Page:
Labeled “a scathing, hugely energetic and scattershot satire” by The Guardian, Downey’s most noted work is a filmmakers’ favorite and among its admirers are the Coen Brothers, Jim Jarmush and Paul Thomas Anderson.
Despite its initial unpopularity with distributors, “Putney Swope” became a cult classic and was chosen by the Library of Congress to be part of the National Film Registry in 2016. Recalling the initial reactions to the film, Downey said: “There was one distributor left who hadn’t seen it. A guy named (Al) Rugoff, who owned Cinema Five and all these theaters uptown. He said, ‘I don’t understand it, but I like it.’ He took the film and opened it in about a month in one of his theaters. Cinema Two. A big deal, and damn right. It sold out.”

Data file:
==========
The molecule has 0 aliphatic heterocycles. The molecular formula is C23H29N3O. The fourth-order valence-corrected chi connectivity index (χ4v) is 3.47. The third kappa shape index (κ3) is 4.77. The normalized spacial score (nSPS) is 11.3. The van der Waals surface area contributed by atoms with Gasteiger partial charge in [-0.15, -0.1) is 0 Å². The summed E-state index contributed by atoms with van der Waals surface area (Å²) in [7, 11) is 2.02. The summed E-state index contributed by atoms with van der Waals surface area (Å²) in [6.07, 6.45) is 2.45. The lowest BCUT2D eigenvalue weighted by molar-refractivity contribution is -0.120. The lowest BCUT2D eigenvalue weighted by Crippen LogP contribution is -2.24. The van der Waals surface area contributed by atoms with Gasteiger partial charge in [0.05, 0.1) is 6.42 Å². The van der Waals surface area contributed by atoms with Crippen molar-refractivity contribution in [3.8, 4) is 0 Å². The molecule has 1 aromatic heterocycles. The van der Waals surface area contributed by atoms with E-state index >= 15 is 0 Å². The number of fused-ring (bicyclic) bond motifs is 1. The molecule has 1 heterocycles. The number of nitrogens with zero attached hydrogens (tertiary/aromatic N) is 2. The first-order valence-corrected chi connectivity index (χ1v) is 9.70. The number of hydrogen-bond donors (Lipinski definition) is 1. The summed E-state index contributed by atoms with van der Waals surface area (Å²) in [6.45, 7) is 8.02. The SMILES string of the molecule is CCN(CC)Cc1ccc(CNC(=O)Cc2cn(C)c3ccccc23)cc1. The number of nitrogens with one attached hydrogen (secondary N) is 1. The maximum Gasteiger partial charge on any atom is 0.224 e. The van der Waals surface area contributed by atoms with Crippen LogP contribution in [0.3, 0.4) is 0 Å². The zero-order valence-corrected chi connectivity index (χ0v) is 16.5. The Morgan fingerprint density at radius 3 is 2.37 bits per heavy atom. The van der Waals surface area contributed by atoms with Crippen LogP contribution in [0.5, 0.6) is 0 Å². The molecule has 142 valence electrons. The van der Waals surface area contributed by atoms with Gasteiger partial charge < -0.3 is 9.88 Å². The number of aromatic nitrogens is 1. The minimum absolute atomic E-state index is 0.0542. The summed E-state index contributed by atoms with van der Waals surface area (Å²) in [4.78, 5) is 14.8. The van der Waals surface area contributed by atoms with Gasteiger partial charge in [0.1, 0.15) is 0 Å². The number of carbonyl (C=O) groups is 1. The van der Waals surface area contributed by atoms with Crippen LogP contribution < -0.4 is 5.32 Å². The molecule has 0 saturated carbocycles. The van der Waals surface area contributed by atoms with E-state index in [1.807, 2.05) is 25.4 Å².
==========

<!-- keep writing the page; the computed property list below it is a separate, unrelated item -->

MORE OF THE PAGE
“Robert Downey Sr. belongs to the original fabric of American independent cinema,” says SHC’s Artistic Director Giulia D’Agnolo Vallan. “The profound irreverence of his work, and its creative energy remain an inspiration for artists and audiences alike. I am thrilled to be able to share Putney Swope with our public.”
Downey’s counterculture masterpiece is an eccentric rumination on race and advertising, using non-actors and his wife’s paychecks to support the film. More than 50 years after it originally sprang from the underground scene of New York in the 1960s, “Putney Swope” was restored by the Academy Film Archive and The Film Foundation, with funding provided by the Hobson/Lucas Family Foundation. “Putney Swope” is rated R and is an American Genre Film Archive release.
The Sag Harbor Cinema is at 90 Main Street, Sag Harbor. For screening times, visit sagharborcinema.org.